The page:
Please use this identifier to cite or link to this item: http://scholarbank.nus.edu.sg/handle/10635/27181
Title: Multiple Objectives Satisficing Under Uncertainty
Authors: LAM SHAO WEI
Keywords: satisficing, targets, multiple objectives, robust optimization
Issue Date: 6-Jan-2011
Source: LAM SHAO WEI (2011-01-06). Multiple Objectives Satisficing Under Uncertainty. ScholarBank@NUS Repository.
Abstract: We consider a multiple objectives problem in which the objectives are potentially uncertain when the decisions are made. The goal of the decision problem is to select a feasible solution so that all the objectives achieve their specified targets as well as possible. The targets may also be potentially uncertain. In order to deal with this multiple objectives problem, we propose a class of objective criteria, called multiple objectives satisficing (MOS) criteria. The MOS criteria provide efficacious evaluations of the level of compliance of the set of objectives in meeting their targets collectively under uncertainty. The MOS criteria include the joint targets achievement probability (or success probability) as a special case and also extend to situations when the probability distribution is not fully characterized (i.e. where only partial distributional information such as the support, mean and covariance are available). We specialize the MOS criteria to a sub-class of diversification favoring MOS (DMOS) criteria which has the potential to mitigate severe shortfalls in scenarios when an objective fails to achieve its target. Naturally, the DMOS criteria excludes success probability, which is inherently insensitive to the degree of shortfalls. A specific form of the DMOS criteria that inherits all the desirable characteristics of the MOS criteria and simultaneously incorporates diversification preferences is proposed. The shortfall-aware MOS criterion (S-MOS) is shown to be a lower bound to success probability and allows for the consideration of distributional ambiguity. As the consideration of distributional ambiguity may lead to intractable problems, we show how to construct tractable approximations for the S-MOS criterion. We also propose algorithms for evaluating the S-MOS criterion via solving sequences of convex optimization problems. We report encouraging results via an array of numerical experiments and case studies based on problems in the product development, finance and the oil and gas industry. The numerical studies clearly demonstrate the ability of the S-MOS criterion in overcoming the inherent deficiencies of success probability and expected value based criteria. Specifically, it is shown to mimic probability measures and yet possesses the qualities of sensitivity to the degree of shortfalls, ease of specifications and the ability to deal with decision problems where only partial distributional information are available.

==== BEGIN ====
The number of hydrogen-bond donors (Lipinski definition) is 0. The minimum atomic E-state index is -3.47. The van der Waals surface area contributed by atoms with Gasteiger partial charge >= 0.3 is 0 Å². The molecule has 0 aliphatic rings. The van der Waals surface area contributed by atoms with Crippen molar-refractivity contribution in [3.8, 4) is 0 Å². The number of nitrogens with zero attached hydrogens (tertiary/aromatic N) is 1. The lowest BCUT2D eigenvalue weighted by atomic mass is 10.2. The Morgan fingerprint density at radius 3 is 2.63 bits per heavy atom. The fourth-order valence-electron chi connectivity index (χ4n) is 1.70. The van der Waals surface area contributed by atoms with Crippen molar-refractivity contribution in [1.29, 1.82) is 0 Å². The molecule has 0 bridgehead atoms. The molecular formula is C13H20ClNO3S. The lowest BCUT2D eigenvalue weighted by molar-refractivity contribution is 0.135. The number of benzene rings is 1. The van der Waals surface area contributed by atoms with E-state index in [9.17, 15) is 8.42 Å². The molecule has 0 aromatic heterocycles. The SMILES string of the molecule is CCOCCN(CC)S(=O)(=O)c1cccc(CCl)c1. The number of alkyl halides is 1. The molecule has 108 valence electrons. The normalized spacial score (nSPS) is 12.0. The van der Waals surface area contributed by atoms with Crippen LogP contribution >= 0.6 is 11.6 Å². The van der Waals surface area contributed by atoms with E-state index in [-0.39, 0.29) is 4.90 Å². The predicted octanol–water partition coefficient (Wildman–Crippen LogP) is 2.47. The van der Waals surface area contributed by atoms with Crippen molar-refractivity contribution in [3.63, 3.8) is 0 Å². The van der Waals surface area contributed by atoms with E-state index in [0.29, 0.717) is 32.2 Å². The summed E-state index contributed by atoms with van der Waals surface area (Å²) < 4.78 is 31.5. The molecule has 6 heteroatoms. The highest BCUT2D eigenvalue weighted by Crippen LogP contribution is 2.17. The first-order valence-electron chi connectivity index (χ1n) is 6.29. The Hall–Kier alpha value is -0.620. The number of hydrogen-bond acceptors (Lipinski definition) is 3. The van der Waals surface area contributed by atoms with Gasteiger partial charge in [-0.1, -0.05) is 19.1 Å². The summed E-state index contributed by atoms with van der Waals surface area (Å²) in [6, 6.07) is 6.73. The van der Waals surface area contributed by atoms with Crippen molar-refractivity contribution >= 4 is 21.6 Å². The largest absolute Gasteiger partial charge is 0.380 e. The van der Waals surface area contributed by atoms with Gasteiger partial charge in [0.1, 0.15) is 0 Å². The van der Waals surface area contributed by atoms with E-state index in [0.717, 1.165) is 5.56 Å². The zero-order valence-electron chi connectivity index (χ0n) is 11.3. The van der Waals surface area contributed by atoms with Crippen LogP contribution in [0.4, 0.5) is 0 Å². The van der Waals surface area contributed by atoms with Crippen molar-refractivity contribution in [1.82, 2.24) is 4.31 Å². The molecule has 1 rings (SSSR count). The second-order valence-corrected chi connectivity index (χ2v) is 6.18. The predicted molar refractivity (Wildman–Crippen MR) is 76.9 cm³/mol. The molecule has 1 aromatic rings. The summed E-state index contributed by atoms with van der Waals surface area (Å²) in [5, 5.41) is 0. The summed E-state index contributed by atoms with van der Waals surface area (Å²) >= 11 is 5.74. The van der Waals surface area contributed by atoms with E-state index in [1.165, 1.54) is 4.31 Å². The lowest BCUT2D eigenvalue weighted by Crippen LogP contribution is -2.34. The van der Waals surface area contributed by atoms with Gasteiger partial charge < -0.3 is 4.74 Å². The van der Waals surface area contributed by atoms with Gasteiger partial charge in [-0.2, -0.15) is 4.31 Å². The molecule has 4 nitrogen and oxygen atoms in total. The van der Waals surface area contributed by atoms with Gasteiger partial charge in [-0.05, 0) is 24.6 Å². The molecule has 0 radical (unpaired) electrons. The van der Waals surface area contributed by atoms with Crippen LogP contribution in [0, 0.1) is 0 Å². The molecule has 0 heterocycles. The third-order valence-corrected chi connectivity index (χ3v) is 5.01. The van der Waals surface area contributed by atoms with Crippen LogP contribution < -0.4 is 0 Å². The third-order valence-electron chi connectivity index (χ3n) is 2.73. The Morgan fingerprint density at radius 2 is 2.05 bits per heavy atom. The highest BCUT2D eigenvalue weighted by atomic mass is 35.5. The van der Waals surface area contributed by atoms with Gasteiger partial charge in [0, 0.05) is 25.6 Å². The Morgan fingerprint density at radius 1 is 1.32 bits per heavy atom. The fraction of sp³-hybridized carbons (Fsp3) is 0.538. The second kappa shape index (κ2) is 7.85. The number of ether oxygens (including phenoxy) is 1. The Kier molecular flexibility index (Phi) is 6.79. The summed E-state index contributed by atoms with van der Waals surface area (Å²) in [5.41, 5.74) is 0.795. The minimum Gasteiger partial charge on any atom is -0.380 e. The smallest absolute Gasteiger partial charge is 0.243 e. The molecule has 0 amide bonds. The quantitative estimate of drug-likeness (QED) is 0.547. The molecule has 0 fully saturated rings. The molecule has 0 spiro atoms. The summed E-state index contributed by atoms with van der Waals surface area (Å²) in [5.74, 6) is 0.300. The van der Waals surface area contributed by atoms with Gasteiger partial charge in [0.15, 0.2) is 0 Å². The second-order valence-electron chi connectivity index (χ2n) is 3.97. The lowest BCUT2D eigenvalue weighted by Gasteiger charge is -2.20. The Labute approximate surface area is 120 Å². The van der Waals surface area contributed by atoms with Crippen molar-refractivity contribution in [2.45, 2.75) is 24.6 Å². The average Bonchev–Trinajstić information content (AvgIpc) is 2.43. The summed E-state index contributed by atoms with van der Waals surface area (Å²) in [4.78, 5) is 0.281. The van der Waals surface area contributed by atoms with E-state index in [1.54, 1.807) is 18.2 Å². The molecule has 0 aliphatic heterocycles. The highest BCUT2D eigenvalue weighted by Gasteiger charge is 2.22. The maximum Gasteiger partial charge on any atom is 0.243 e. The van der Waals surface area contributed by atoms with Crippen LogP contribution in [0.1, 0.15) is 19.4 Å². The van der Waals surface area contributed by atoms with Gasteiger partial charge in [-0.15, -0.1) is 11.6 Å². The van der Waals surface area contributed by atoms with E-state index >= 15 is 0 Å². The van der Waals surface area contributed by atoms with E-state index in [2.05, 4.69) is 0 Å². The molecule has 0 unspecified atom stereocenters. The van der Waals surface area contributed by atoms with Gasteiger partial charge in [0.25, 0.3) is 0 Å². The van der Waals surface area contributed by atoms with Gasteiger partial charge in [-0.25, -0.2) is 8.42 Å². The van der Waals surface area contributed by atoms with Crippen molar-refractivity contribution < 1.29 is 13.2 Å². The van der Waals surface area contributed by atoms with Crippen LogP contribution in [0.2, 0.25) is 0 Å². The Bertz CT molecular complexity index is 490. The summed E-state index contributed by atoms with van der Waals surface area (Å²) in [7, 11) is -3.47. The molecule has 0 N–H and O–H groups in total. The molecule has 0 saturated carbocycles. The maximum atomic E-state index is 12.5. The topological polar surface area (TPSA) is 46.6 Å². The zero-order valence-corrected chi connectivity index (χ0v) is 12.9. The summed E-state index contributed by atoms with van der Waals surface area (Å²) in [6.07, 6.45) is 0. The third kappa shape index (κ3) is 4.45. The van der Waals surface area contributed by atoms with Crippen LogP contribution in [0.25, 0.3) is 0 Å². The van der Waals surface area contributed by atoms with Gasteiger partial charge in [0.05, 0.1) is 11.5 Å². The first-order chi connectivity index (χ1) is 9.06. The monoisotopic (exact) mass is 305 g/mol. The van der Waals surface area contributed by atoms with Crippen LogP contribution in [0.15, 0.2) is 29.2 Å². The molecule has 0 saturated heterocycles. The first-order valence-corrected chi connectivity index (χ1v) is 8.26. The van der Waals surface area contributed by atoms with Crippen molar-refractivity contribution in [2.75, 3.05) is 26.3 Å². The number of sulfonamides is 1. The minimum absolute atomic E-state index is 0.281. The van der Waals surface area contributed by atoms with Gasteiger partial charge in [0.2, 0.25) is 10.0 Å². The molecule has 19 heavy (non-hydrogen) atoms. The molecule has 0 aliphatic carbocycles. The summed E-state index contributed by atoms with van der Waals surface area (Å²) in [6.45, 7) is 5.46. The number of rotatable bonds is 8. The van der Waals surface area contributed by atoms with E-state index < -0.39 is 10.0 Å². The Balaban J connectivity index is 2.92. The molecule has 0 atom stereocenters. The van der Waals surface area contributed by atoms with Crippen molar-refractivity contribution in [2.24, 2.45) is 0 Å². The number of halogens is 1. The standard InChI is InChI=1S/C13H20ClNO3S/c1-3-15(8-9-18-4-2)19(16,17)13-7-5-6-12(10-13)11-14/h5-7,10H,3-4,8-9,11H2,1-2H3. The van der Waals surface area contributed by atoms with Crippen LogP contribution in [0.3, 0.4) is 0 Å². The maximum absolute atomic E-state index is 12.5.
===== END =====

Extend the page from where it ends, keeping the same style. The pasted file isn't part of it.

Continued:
URI: http://scholarbank.nus.edu.sg/handle/10635/27181
Appears in Collections:Ph.D Theses (Open)

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